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Sunday, July 14, 2019


A needlepoint Santa embellished with the author's favorite Victorian
aquamarine earrings.
Mabry Hall created Annalee Wyatt, 18 Karat Cold Mysteries' bling-bedecked sleuth, out of her love of antique jewelry. She gets a vicarious pleasure when Annalee buys, sells, and sometimes wears the beautiful pieces of jewelry she would love to have for herself. However, she's quite happy to leave the murders to her fictional creation and lives a quiet life in Louisiana, not far from the imaginary town of Berryville and Annalee's Goat Hill Farm. Learn more about her and her books at her website

My 18 Karat Cold Mystery series revolves around a heroine who makes her living with antique jewelry, one of my passions. Annalee Wyatt lives in an historic family home in north Louisiana, has a good-looking neighbor who annoys and intrigues her, and discovers she has an affinity for murder. While she doesn’t commit any herself, somehow each death involves a piece of jewelry that pulls her into the action.  

I wish I could share my process of designing and creating jewelry, but I’d be lying. I have no such skills, but I do appreciate the talent that produced the antique jewelry I love so much. On my first guest blog here in 2016, I discussed how that love for antique jewelry led to the creation of my 18 Karat Cold Mystery series. Today I’ll share how my Pinterest boards influence my plots.

I was slow to come to the world of Pinterest, and among the first boards I created was one for needlepoint stitches. I’ve been stitching since college, and used to design my own canvases. I now rely on painted ones, but I put my own stamp on them with the stitches and threads I choose. Pinterest search results can lead you in directions you never planned, and in my case, searches for medieval stitchery began to turn up medieval jewelry, which led to Georgian and Victorian jewelry, then Art Nouveau, then on and on until I would look at the clock and realize life was happening without me. 

I created a general board for antique jewelry, which inspired me to create separate boards for each of my books. For example, the second book, A Regrettable Reunion, revolves around a brooch made of demantoid garnets, which most people have never heard of. Its Pinterest board shows multiple examples of intricate Victorian and Edwardian jewelry made with the unique green stones, including the salamander pin that’s a key clue in the mystery.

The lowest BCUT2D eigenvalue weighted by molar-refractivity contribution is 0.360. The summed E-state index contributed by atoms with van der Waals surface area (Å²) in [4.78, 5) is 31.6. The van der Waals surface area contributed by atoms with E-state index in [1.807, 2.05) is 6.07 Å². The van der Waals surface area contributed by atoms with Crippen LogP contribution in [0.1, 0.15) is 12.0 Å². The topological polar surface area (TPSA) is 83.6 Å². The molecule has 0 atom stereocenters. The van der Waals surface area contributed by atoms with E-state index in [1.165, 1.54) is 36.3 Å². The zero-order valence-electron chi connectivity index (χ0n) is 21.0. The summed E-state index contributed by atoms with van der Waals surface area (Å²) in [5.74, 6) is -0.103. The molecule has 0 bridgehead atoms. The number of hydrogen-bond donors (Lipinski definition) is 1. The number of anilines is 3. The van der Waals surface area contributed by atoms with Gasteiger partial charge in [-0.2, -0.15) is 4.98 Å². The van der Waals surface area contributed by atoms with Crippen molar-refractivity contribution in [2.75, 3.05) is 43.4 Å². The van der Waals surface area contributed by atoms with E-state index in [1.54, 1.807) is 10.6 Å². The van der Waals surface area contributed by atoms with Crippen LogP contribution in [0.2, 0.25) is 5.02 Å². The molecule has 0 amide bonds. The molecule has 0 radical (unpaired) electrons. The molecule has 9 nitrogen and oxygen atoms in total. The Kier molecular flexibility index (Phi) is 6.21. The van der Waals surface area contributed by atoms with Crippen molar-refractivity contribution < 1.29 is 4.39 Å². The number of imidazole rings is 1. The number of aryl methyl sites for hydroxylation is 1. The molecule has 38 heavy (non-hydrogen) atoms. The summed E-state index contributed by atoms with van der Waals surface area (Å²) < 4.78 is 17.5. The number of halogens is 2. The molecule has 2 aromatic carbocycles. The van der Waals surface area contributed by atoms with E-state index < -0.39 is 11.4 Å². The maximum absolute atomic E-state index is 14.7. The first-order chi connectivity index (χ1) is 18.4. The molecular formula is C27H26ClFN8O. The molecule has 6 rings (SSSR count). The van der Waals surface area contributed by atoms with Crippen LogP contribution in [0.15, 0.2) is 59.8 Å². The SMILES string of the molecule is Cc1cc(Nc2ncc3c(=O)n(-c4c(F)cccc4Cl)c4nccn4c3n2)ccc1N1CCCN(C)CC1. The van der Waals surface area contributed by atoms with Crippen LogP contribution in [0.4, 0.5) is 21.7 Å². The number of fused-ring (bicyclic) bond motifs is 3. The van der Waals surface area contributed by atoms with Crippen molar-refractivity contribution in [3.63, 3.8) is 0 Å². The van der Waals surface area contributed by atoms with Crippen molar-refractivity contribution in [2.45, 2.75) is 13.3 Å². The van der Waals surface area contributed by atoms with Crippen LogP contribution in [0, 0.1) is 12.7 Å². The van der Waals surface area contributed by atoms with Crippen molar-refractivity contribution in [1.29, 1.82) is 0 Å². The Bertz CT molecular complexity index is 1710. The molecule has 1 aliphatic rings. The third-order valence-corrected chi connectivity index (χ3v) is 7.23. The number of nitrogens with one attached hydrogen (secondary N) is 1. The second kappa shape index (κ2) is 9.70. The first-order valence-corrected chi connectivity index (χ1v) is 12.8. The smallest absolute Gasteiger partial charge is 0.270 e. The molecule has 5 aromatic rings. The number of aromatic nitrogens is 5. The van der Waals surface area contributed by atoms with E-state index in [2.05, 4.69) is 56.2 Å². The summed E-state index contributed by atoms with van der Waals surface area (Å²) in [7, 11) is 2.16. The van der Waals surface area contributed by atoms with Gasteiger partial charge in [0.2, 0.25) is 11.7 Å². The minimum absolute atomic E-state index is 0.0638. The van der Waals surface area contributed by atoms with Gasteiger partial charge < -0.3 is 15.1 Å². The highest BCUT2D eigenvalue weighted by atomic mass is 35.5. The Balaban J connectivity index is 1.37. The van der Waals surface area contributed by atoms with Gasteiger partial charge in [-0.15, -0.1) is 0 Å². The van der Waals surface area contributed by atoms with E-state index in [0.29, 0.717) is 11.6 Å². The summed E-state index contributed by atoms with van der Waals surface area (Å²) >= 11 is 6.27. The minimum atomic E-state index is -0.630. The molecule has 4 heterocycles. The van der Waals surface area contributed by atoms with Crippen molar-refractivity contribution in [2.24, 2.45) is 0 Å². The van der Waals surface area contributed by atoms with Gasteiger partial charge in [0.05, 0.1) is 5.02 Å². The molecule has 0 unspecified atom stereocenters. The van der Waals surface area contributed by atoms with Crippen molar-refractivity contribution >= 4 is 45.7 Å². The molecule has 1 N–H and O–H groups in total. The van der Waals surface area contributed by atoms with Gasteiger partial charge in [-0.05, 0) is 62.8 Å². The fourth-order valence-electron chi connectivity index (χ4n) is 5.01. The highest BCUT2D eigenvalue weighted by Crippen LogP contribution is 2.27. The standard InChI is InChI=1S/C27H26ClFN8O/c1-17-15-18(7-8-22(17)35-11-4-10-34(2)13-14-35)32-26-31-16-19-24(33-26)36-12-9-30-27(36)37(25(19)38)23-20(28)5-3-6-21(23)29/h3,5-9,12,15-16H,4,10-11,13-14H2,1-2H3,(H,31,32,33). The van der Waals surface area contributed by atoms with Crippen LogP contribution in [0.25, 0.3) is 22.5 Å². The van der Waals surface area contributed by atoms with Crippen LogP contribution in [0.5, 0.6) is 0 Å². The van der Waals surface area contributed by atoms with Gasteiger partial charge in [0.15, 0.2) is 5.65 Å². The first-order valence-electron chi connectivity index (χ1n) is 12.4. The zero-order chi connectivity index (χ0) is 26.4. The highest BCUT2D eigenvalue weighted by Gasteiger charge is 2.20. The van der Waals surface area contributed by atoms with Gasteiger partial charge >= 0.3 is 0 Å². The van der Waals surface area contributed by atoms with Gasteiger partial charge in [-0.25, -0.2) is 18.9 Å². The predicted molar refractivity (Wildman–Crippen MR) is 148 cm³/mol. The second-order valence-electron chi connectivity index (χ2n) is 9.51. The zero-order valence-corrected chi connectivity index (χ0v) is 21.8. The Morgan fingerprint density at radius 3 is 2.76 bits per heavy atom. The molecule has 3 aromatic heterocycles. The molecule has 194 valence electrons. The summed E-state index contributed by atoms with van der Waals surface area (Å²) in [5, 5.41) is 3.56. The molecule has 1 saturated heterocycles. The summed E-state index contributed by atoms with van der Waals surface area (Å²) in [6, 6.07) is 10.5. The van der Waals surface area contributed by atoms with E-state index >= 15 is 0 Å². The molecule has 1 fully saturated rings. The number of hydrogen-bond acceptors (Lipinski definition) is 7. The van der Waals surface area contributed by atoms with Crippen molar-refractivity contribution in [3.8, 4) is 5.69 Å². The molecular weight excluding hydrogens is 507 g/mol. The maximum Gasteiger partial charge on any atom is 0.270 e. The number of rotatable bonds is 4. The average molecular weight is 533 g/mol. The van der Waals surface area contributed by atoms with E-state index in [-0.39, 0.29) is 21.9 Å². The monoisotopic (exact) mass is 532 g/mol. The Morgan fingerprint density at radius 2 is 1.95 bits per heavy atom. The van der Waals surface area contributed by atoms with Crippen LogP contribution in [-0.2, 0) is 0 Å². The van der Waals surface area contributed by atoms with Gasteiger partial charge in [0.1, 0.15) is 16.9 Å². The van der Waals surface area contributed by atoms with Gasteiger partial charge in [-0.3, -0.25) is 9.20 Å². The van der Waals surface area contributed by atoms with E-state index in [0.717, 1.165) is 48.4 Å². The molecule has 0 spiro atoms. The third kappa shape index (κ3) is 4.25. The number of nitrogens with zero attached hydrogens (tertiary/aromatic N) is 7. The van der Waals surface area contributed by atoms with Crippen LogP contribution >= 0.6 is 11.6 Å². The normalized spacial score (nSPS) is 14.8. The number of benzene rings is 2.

Each 18 Karat board gives a view of both the specific pieces that are mentioned in the books plus a broad array of similar items. While searching for demantoids, I began to see many pictures of Art Deco and Art Nouveau jewelry. I was inspired to add a subplot about the estate of an early Texas oil baron, and so the board is full of incredibly beautiful, intricate pieces from the early 1900s. You’ll see things by Tiffany, for example, that are far more complex and colorful than the items you find in the store today. In general, jewelry from that era is highly focused on naturalism, with many pieces depicting plants or animals— and lots of insects! There are bumblebees, butterflies, dragonflies, spiders, and even wasps made from precious jewels and colorful enamel.

The patterns and colors in these styles inspire me and feed my creativity. I’d love to take some serious jewelry making classes, but there are only a few places in the country that teach the techniques I’d like to learn. Another consideration is that the raw materials are quite a bit more expensive than needlepoint thread or even the laptop I use for writing. I think I’m better off with my Pinterest boards and the occasional purchase of jewelry, unfortunately not of Tiffany’s quality.

You can check out my Pinterest boards here

A Rumor of Riches
An 18 Karat Cold Mystery, Book 3

Annalee Wyatt is looking forward to a quiet, solitary week in the woods. Just her, a couple of friendly dogs, and a well-stocked wine cellar. What could possibly go wrong?

The offer to stay in a cozy 1850s cabin sounds perfect, even if winter in Louisiana means there won’t be a blanket of snow. All Annalee needs to do in return is make an appraisal of a deceased artist’s jewelry and antiques. 

As an added bonus, she’ll have some strategic time away from the easy-going boyfriend who’s gotten too complacent about their relationship.

From the minute of her arrival, though, the historic house has more in store for her than antique jewelry and Cabernet. As it reveals its secrets, beginning with a never-ending supply of gold coins, the remote property becomes a magnet for a cast of characters ranging from pretty darn charming to obnoxiously oddball. She views all with her usual suspicion, which kicks into overdrive when she realizes each wants something he believes is hidden at the old homestead.

 Who can she trust when one of her visitors turns up dead? Thank goodness for the two stalwart hounds and her old friend Tennie. A benevolent spirit from the past is just welcome lagniappe.

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